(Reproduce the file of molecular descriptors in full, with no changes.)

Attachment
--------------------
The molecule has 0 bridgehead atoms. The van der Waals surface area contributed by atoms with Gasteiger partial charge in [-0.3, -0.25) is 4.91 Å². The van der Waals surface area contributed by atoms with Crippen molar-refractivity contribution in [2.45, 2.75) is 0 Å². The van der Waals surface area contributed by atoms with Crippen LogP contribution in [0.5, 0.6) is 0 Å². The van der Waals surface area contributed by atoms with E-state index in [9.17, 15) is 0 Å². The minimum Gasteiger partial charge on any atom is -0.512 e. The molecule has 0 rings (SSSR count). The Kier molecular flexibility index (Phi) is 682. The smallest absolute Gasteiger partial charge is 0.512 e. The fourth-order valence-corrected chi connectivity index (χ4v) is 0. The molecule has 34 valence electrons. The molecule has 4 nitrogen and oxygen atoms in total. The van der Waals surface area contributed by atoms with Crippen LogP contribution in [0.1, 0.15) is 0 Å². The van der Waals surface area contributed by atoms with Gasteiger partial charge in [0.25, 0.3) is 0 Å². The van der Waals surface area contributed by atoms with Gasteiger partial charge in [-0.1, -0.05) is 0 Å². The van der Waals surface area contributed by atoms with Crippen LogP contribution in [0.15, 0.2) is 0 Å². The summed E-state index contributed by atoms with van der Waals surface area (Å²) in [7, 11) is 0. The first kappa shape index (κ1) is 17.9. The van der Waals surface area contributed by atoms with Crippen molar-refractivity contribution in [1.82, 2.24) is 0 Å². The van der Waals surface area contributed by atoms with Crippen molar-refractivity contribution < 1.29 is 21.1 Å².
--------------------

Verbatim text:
The molecule has 0 bridgehead atoms. The van der Waals surface area contributed by atoms with Gasteiger partial charge in [-0.3, -0.25) is 4.91 Å². The van der Waals surface area contributed by atoms with Crippen molar-refractivity contribution in [2.45, 2.75) is 0 Å². The van der Waals surface area contributed by atoms with Crippen LogP contribution in [0.5, 0.6) is 0 Å². The van der Waals surface area contributed by atoms with E-state index in [9.17, 15) is 0 Å². The minimum Gasteiger partial charge on any atom is -0.512 e. The molecule has 0 rings (SSSR count). The Kier molecular flexibility index (Phi) is 682. The smallest absolute Gasteiger partial charge is 0.512 e. The fourth-order valence-corrected chi connectivity index (χ4v) is 0. The molecule has 34 valence electrons. The molecule has 4 nitrogen and oxygen atoms in total. The van der Waals surface area contributed by atoms with Crippen LogP contribution in [0.1, 0.15) is 0 Å². The van der Waals surface area contributed by atoms with Gasteiger partial charge in [0.25, 0.3) is 0 Å². The van der Waals surface area contributed by atoms with Gasteiger partial charge in [-0.1, -0.05) is 0 Å². The van der Waals surface area contributed by atoms with Crippen LogP contribution in [0.15, 0.2) is 0 Å². The summed E-state index contributed by atoms with van der Waals surface area (Å²) in [7, 11) is 0. The first kappa shape index (κ1) is 17.9. The van der Waals surface area contributed by atoms with Crippen molar-refractivity contribution in [1.82, 2.24) is 0 Å². The van der Waals surface area contributed by atoms with Crippen molar-refractivity contribution < 1.29 is 21.1 Å².